Getting Together at Last on Immigration

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Senate leaders reached a broad bipartisan agreement Thursday morning on immigration reform. The new bill, nominally crafted by Republican Senators Chuck Hagel and Mel Martinez, has at least 65 supporters, by Democratic Senator Joe Lieberman's count, more than enough to override any potential filibuster by remaining opponents on the right and the left. But even if it passes, the final battle is yet to come. The Senate measure must be reconciled with the less forgiving border-security legislation in the House — which, unlike the Senate proposal, has no so-called amnesty provisions for putting illegals on an eventual path to citizenship.

Senate Democrats are trying to get assurances from Republicans that they will vote against any bill that might emerge from a Senate-House conference that would substantially change the deal agreed to Thursday morning. The Democrats also want a say in the makeup of the conference committee. Senator John McCain is assembling Republicans willing to sign on for that, but after moving as far as he has in compromsing on a less stringent bill than what he originally advocated, Majority Leader Bill Frist is making no commitments. "The Senate will defend the Senate position," says Frist chief of staff Eric Ueland, "but you cannot guarantee an outcome." Moreover, the Democrats don't have much leverage: having already signed on for the deal at a press conference Thursday morning, they would have a hard time backing out now.

The compromise that finally got enough Senators to agree came down, in the end, to a numbers game. The estimated one million illegal immigrants who have been in the U.S. for less than two years would have to leave, or remain here illegally. Some three million or so illegal immigrants who have been in the U.S. between two and five years will have to report to their prior port of entry into the U.S. to be reclassified as temporary workers. The roughly 7 million immigrants who've spent more than five years here would be on a virtually guaranteed path to citizenship, provided they stay employed, pay a fine and back taxes and learn English. Meanwhile, the number of new low-skilled "guest workers" allowed in each year will be somewhat less than the 400,000 the Democrats had originally pushed for.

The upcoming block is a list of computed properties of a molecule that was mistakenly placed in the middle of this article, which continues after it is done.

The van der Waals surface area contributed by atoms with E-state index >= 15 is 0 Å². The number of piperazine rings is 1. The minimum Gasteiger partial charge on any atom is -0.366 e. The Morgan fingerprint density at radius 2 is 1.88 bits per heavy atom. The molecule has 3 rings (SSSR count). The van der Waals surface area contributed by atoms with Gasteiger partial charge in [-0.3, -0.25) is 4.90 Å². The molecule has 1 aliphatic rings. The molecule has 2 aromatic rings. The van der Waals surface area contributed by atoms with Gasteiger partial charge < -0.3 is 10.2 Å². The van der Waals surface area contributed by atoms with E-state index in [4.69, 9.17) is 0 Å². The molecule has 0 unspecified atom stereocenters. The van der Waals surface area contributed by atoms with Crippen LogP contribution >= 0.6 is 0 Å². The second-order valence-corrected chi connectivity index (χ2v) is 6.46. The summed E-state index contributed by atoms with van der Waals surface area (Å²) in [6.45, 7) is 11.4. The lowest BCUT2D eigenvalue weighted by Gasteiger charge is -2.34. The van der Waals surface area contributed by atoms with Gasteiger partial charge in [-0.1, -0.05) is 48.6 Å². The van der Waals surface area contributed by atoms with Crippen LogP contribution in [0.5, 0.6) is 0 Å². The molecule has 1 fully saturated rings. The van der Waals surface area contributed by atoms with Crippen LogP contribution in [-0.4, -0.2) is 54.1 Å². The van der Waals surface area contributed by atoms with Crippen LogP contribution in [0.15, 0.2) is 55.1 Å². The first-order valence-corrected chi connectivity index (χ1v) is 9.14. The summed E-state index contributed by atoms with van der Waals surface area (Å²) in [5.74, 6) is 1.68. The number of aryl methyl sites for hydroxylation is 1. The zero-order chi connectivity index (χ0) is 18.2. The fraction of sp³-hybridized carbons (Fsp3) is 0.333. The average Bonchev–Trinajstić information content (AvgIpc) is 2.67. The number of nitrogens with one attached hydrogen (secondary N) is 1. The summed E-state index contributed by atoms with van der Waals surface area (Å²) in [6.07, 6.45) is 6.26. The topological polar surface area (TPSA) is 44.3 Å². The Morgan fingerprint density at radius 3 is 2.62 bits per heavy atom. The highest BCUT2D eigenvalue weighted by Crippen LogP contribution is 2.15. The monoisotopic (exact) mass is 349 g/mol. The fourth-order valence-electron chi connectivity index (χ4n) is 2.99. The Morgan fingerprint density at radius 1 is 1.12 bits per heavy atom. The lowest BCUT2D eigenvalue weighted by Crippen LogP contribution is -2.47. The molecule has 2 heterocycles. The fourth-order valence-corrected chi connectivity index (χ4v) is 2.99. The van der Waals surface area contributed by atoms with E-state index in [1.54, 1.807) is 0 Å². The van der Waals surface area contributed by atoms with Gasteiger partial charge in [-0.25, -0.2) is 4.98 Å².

But most crucially in an election year, the Senate's deal on immigration saves face all around. Minority Leader Harry Reid, who failed in his attempt Thursday morning to force through McCain and Ted Kennedy's less stringent version of reform, turned defeat into victory by backing this winner. Frist, who moved from pushing tough border security alone to conditional support for the McCain-Kennedy approach, gets to claim that he put important safeguards into a bill that otherwise would have ultimately made citizens out of most illegals—though the safeguards are largely cosmetic. And remaining Republicans get political cover by supporting a bill that appears to be a Republican product—the names on the bill will now be Hagel and Martinez, even though the "framework" is essentially that proposed by McCain and Kennedy 10 months ago. As Kennedy said at today's news conference, addressing America's illegal immigrants: "You're going to be welcome and you won't have to live in fear."

All eyes now turn to the President. As immigration protesters plan another day of demonstrations next week, Democrats and the lobbyists eager for a deal are banking on not just Bush's support for the Senate deal, but also his willingness to force a recalcitrant House into line.